“Tell your heart that the fear of suffering is worse than the suffering itself. And that no heart has ever suffered when it goes in search of its dreams”.
“Before a dream is realized, the Soul of the World tests everything that was learned along the way.”
“Every search begins with beginner’s luck. And every search ends with the victor’s being severely tested”.
I can see the end of residency. My schedule is set. I know that June 23 is my last official day of my pediatric residency. I am standing on the edge; the edge of my time as a “trainee” and the beginning of my time as an Attending Pediatric Physician. As one of my closest mentors says “medicine is about delayed gratification” and she is so right because I can feel the end of training, it’s palpable. It stands looming in the distance. I see the promise - the chance to continue to create the career that I have envisioned for so long. One committed to the underserved, adolescents, and new families. One committed to medical student education and helping to forge a path in medicine where the marginalized student feels less alone. One committed to enhancing trainees understanding of health literacy, compassionate care, holistic care. One committed to clinical excellence and rigor.
I can feel the promise of creating a career where I can share more of the child-rearing responsibility with my husband. We have had the chance this year to experience up to 2 consecutive months of me having a “regular” or non-Ward schedule and it has been amazing (family dinners, weekend outings, dates, sleeping in). My Attending friends tell me that this is how life can be post-residency and that I have to work hard to get a schedule that allows us to feel more like a regular family. Interviews have been going very well, but none has felt quite like “the one”. I can feel “the one” coming though and am giving myself until April to keep searching and networking.
But I can also feel my fatigue. It also stands looming and sometimes sneaks in for a jab or two. The tight pull of my neck as I continue to type into our electronic medical record. The beginnings of a tension headache as I work on licensing applications during Zo’s nap time. I can feel my strain and my friends’ strain as we begin conversations about our final residency rotations with “I am soo over this!”. Invariably all of our texts, phone calls, and in person conversations include our “being over” being on call, covering in the wards, and Interns doing crazy things. Then we laugh and talk about how a friend who is a new Attending has told us something wonderful about his or her life.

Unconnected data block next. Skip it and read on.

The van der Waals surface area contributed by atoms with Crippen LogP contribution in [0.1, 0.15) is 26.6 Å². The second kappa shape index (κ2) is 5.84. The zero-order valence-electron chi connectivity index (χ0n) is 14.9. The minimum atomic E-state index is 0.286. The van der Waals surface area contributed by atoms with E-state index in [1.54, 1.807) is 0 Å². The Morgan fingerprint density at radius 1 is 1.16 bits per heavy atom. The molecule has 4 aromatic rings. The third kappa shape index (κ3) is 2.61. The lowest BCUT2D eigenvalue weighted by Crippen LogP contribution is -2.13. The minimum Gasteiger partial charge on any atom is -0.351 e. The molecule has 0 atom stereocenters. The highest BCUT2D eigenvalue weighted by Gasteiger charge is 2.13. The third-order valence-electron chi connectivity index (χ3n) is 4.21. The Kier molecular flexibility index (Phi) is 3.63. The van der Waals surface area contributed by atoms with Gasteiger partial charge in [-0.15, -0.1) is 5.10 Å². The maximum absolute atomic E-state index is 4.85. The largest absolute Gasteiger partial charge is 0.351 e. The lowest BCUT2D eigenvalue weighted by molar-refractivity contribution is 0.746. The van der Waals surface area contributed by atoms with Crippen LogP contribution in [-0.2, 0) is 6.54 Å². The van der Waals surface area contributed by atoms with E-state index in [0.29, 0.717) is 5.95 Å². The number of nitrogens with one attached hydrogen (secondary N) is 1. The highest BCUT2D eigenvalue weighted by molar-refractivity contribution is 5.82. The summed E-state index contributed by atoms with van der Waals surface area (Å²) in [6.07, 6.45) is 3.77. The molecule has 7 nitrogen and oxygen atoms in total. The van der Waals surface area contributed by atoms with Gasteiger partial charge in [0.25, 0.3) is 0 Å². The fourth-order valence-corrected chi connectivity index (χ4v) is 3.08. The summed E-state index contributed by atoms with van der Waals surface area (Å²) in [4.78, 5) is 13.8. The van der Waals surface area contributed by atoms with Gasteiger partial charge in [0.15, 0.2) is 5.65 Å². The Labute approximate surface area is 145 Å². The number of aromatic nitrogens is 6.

As my Residency Director said “you’re not supposed to love residency” because it’s not a permanent job, it’s just a big hulking stepping stone.
As I always do when I am straddling a new transition, I have begun to re-read selections of "The Alchemist". This book has been with me since the first time I read it in 2004 as a fourth year undergraduate awaiting medical school acceptances. This road has had its share of suffering. Times where I felt failure was imminent. I fought on. In spite of a few very low points, I have experienced joy beyond what I ever could have imagined. Providing excellent patient care, figuring out diagnoses, being hugged and hugging amazing families and assisting them during their lives’ lowest points. I have experienced the joy of getting married to an amazing man that I now call my own and together we welcomed to the world an outgoing, rambunctious little boy that amazes us every day. There isn't a day that we don't pause, smile or laugh out loud and shake our heads at his silliness and love for life.
As I stand on the edge of my most recent life’s transition, I foresee some suffering, some testing, and a whole lot of joy. While I welcome luck, I also know that I have been fortified by life’s challenges and know that you can experience fatigue and promise simultaneously and it still bring so much joy.
Here’s to the end of residency!!!
Quotes above are from Paulo Coehlo's "The Alchemist", 1993.